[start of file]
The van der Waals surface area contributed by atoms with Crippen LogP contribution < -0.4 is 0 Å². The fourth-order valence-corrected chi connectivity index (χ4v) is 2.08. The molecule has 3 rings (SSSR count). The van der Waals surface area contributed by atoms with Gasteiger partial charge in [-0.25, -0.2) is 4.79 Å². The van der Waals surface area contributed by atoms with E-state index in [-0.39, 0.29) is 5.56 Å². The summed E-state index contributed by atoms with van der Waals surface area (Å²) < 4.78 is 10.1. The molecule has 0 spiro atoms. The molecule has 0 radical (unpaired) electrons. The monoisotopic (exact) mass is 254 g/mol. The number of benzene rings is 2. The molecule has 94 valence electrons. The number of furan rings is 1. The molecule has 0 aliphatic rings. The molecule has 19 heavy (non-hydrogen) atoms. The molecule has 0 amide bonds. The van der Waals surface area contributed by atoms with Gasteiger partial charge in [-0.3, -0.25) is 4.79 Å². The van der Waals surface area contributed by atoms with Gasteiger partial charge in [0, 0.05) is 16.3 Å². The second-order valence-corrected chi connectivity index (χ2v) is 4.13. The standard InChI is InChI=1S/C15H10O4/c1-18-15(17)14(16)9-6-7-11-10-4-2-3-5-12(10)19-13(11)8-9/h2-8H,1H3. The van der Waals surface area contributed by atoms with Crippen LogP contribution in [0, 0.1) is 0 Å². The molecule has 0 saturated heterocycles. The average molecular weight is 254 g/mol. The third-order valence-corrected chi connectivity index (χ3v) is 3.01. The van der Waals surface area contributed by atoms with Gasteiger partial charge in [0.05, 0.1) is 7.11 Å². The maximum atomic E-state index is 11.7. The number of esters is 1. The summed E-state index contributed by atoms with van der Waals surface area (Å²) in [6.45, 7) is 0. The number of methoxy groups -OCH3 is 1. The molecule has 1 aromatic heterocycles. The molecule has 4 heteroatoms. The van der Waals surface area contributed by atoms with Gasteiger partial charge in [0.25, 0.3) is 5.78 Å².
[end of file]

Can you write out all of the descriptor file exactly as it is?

The van der Waals surface area contributed by atoms with Crippen LogP contribution < -0.4 is 0 Å². The fourth-order valence-corrected chi connectivity index (χ4v) is 2.08. The molecule has 3 rings (SSSR count). The van der Waals surface area contributed by atoms with Gasteiger partial charge in [-0.25, -0.2) is 4.79 Å². The van der Waals surface area contributed by atoms with E-state index in [-0.39, 0.29) is 5.56 Å². The summed E-state index contributed by atoms with van der Waals surface area (Å²) < 4.78 is 10.1. The molecule has 0 spiro atoms. The molecule has 0 radical (unpaired) electrons. The monoisotopic (exact) mass is 254 g/mol. The number of benzene rings is 2. The molecule has 94 valence electrons. The number of furan rings is 1. The molecule has 0 aliphatic rings. The molecule has 19 heavy (non-hydrogen) atoms. The molecule has 0 amide bonds. The van der Waals surface area contributed by atoms with Gasteiger partial charge in [-0.3, -0.25) is 4.79 Å². The van der Waals surface area contributed by atoms with Gasteiger partial charge in [0, 0.05) is 16.3 Å². The second-order valence-corrected chi connectivity index (χ2v) is 4.13. The standard InChI is InChI=1S/C15H10O4/c1-18-15(17)14(16)9-6-7-11-10-4-2-3-5-12(10)19-13(11)8-9/h2-8H,1H3. The van der Waals surface area contributed by atoms with Crippen LogP contribution in [0, 0.1) is 0 Å². The molecule has 0 saturated heterocycles. The average molecular weight is 254 g/mol. The third-order valence-corrected chi connectivity index (χ3v) is 3.01. The van der Waals surface area contributed by atoms with Gasteiger partial charge in [0.05, 0.1) is 7.11 Å². The maximum atomic E-state index is 11.7. The number of esters is 1. The summed E-state index contributed by atoms with van der Waals surface area (Å²) in [6.45, 7) is 0. The number of methoxy groups -OCH3 is 1. The molecule has 1 aromatic heterocycles. The molecule has 4 heteroatoms. The van der Waals surface area contributed by atoms with Gasteiger partial charge in [0.25, 0.3) is 5.78 Å².